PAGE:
FIG. 4 is a schematic cross-sectional view of a Schottky barrier diode according to a third embodiment of the present invention.

A Schottky barrier diode 71 as a semiconductor device is provided with a SiC substrate 72 as a semiconductor substrate which forms a base thereof. The SiC substrate 72 is doped with a highly concentrated n-type impurity. A concentration of the n-type impurity is 1×1017 cm−3 or more, for example, and preferably 1×1018 to 1×1021 cm−3. The SiC substrate 72 has a front face 721 (the other face) being a Si (silicon) face and a rear face 722 (one face) being a C (carbon) face. A thickness of the SiC substrate 72 is 100 μm to 400 μm, for example.

A surface layer portion at the rear face 722 side of the SiC substrate 72 is formed with a layer composed of SiC containing more highly concentrated carbon than a surface layer portion at the front face 721 side (a high carbon concentration SiC layer 73).

A composition ratio of C to Si (C/Si) in the high carbon concentration SiC layer 73 is such that a composition ratio of C (C1s) in 1s orbital to Si (Si2s) in 2s orbital (C1s/Si2s) is 1.1 to 1.2, for example, and preferably 1.15 to 1.2. Further, a composition ratio of C1s to Si (Si2p) in 2p orbital (C1s/Si2p) is 1.2 to 1.4, for example, and preferably 1.2 to 1.25.

The high carbon concentration SiC layer 73 having the composition ratios in the above ranges is a high energy layer having a higher binding energy than that specific to SiC, for example. Peaks in Si-2s orbital, Si-2p orbital and C-1s orbital analyzed by XPS (X-ray Photoelectron Spectroscopy) shift to a high binding energy side by 0.2 eV to 1 eV, for example, and preferably 0.4 eV to 0.6 eV with respect to a relevant peak (a peak specific to SiC) of a portion excluding the high carbon concentration SiC layer 73 in the SiC substrate 72 (for example, the surface layer portion on the front face 721 side).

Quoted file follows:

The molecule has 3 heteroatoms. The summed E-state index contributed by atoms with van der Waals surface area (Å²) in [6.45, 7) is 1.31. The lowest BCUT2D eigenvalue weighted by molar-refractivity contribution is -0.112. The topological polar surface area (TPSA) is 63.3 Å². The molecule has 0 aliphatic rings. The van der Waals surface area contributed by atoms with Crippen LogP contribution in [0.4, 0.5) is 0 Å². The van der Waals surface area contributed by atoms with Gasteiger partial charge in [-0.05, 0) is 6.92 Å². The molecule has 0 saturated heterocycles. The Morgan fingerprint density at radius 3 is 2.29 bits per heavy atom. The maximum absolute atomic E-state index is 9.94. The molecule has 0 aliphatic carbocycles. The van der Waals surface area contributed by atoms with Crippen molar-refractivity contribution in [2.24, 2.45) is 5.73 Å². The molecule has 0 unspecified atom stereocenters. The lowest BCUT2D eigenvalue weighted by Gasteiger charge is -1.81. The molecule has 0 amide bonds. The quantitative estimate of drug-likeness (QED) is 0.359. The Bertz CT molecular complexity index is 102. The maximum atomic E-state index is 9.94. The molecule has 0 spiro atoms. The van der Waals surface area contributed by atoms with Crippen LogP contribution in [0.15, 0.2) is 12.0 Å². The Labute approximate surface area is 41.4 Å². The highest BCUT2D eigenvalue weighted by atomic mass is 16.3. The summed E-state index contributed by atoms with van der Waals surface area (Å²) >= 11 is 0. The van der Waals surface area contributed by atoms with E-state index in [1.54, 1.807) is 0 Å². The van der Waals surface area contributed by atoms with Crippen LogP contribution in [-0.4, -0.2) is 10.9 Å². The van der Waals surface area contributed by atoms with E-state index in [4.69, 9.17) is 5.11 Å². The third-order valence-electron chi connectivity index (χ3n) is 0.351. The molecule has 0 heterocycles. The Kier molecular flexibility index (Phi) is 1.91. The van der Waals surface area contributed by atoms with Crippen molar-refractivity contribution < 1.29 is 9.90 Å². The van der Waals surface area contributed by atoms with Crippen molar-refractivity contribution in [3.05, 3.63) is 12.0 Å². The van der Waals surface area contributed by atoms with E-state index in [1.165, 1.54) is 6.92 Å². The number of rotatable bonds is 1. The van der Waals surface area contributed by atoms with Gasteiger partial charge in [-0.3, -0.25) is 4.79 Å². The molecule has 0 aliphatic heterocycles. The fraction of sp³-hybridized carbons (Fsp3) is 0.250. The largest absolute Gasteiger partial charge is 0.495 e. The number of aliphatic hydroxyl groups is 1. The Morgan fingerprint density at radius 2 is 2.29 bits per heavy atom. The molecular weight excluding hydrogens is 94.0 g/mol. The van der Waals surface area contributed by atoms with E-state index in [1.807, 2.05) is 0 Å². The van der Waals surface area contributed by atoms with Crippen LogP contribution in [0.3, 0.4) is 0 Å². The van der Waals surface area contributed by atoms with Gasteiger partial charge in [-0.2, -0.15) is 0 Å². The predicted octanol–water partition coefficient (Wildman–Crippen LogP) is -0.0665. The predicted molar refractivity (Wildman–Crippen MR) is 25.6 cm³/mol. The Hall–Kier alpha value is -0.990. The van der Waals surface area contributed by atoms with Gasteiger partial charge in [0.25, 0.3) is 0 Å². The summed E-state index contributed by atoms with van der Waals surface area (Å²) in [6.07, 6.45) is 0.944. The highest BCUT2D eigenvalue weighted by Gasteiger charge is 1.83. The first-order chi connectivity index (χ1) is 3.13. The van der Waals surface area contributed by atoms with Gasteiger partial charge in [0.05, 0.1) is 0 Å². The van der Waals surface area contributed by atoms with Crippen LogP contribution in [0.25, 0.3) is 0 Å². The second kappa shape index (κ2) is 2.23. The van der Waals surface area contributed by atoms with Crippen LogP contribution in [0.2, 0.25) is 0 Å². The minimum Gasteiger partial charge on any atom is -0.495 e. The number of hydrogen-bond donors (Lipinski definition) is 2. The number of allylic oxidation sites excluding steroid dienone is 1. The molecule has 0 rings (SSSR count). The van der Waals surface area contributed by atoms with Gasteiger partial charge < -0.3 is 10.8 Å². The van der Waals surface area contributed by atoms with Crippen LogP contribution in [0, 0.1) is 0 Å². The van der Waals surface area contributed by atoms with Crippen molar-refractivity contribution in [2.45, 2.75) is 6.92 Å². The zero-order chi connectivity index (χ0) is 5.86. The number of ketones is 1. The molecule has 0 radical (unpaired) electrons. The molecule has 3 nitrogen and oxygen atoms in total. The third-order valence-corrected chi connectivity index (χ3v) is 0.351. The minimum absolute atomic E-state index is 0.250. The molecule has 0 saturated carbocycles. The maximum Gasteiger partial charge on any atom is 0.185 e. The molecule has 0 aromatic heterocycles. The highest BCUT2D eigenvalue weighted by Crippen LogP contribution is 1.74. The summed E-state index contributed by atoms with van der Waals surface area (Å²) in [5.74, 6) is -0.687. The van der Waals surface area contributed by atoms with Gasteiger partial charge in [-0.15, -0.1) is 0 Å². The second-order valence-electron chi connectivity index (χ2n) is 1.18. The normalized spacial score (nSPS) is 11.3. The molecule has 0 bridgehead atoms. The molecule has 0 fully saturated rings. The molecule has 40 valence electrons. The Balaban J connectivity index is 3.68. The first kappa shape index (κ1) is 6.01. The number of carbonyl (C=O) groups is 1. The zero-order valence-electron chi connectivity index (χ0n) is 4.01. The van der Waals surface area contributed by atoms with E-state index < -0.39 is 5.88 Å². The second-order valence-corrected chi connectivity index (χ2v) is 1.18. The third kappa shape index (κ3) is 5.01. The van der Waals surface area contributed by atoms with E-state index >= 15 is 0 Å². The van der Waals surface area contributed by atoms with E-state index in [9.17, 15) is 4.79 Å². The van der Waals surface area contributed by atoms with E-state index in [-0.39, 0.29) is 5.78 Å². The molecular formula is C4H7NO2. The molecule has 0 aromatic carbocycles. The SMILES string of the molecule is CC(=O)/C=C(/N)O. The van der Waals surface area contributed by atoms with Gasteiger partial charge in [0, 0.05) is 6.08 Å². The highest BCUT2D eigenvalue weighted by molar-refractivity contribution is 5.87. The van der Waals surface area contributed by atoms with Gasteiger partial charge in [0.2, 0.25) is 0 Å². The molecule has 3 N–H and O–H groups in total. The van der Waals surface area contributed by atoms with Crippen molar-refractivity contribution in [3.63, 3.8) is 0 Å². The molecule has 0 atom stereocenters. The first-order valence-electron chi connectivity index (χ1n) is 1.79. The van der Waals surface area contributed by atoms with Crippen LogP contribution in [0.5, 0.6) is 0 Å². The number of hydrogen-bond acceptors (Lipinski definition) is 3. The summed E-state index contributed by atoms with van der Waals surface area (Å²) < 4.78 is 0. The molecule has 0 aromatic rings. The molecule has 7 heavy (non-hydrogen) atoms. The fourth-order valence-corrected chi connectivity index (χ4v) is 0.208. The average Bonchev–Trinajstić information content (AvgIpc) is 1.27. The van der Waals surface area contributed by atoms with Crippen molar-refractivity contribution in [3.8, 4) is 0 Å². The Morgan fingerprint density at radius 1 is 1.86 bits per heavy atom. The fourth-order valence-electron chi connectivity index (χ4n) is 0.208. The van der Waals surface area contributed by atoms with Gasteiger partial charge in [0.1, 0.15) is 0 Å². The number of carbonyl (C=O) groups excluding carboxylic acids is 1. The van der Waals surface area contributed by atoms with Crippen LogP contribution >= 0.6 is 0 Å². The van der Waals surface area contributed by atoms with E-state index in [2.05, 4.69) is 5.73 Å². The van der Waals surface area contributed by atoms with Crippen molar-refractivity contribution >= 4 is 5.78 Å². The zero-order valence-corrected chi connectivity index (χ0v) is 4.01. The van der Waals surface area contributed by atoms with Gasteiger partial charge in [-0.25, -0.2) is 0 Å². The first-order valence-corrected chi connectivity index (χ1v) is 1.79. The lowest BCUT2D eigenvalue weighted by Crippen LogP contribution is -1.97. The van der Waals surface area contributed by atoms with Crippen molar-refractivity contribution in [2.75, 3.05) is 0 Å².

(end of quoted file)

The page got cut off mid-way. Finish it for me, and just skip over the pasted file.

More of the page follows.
Further, a thickness of the high carbon concentration SiC layer 73 is, for example, on the order of 2.5×10−4 to 1×102% to that of the SiC substrate 72, and more specifically, 1 nm to 10 nm, for example.

An n-type epitaxial layer 74 composed of SiC having been doped with a lower concentration of the n-type impurity than the SiC substrate 72 is laminated on the front face 721 of the SiC substrate 72. The epitaxial layer 74 formed on the front face 721 being a Si face grows with the Si face being as a growth principal surface. Thus, a front face 741 of the epitaxial layer 74 is a Si face.

A field insulating film 75 composed of silicon oxide (SiO2) is laminated on the front face 741 of the epitaxial layer 74. A thickness of the field insulating film 75 is 5000 Å to 40000 Å, for example. It is noted that the field insulating film 75 may be composed of other insulating materials such as silicon nitride (SiN).

The field insulating film 75 is formed with an opening 76 exposing a central portion of the epitaxial layer 74. An anode electrode 77 is formed on the field insulating film 75.

The anode electrode 77 fills up the inside of the opening 76 of the field insulating film 75, and projects outward the opening 76 in a flange shape in such a manner as covering a peripheral portion 78 of the opening 76 in the field insulating film 75 from above. More specifically, the peripheral portion 78 of the field insulating film 75 is sandwiched by the epitaxial layer 74 and the anode electrode 77 throughout the entire periphery from both above and below thereof.

The anode electrode 77 has a two layer structure of a Schottky metal 79 bonded to the epitaxial layer 74 within the opening 76 of the filed insulating film 75 and a contact metal 80 laminated on the Schottky metal 79, for example.